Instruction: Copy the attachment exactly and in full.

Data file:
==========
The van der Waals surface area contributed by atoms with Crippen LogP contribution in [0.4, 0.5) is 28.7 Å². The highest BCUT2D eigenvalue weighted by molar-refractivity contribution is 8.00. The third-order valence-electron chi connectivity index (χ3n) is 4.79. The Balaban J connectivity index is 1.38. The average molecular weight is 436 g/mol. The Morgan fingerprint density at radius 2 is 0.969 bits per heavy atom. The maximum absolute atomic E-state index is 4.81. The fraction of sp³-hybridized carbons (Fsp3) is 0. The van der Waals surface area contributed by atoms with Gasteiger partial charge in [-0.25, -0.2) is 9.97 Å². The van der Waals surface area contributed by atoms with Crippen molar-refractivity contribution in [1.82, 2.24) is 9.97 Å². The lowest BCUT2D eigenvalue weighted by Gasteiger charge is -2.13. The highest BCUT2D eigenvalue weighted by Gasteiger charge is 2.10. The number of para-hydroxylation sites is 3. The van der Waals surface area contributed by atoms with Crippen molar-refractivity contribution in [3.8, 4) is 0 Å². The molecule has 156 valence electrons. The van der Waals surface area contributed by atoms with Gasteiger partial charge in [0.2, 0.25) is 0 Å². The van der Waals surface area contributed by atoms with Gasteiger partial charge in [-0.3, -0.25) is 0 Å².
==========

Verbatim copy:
The van der Waals surface area contributed by atoms with Crippen LogP contribution in [0.4, 0.5) is 28.7 Å². The highest BCUT2D eigenvalue weighted by molar-refractivity contribution is 8.00. The third-order valence-electron chi connectivity index (χ3n) is 4.79. The Balaban J connectivity index is 1.38. The average molecular weight is 436 g/mol. The Morgan fingerprint density at radius 2 is 0.969 bits per heavy atom. The maximum absolute atomic E-state index is 4.81. The fraction of sp³-hybridized carbons (Fsp3) is 0. The van der Waals surface area contributed by atoms with Gasteiger partial charge in [-0.25, -0.2) is 9.97 Å². The van der Waals surface area contributed by atoms with Crippen molar-refractivity contribution in [1.82, 2.24) is 9.97 Å². The lowest BCUT2D eigenvalue weighted by Gasteiger charge is -2.13. The highest BCUT2D eigenvalue weighted by Gasteiger charge is 2.10. The number of para-hydroxylation sites is 3. The van der Waals surface area contributed by atoms with Crippen molar-refractivity contribution in [3.8, 4) is 0 Å². The molecule has 156 valence electrons. The van der Waals surface area contributed by atoms with Gasteiger partial charge in [0.2, 0.25) is 0 Å². The van der Waals surface area contributed by atoms with Gasteiger partial charge in [-0.3, -0.25) is 0 Å².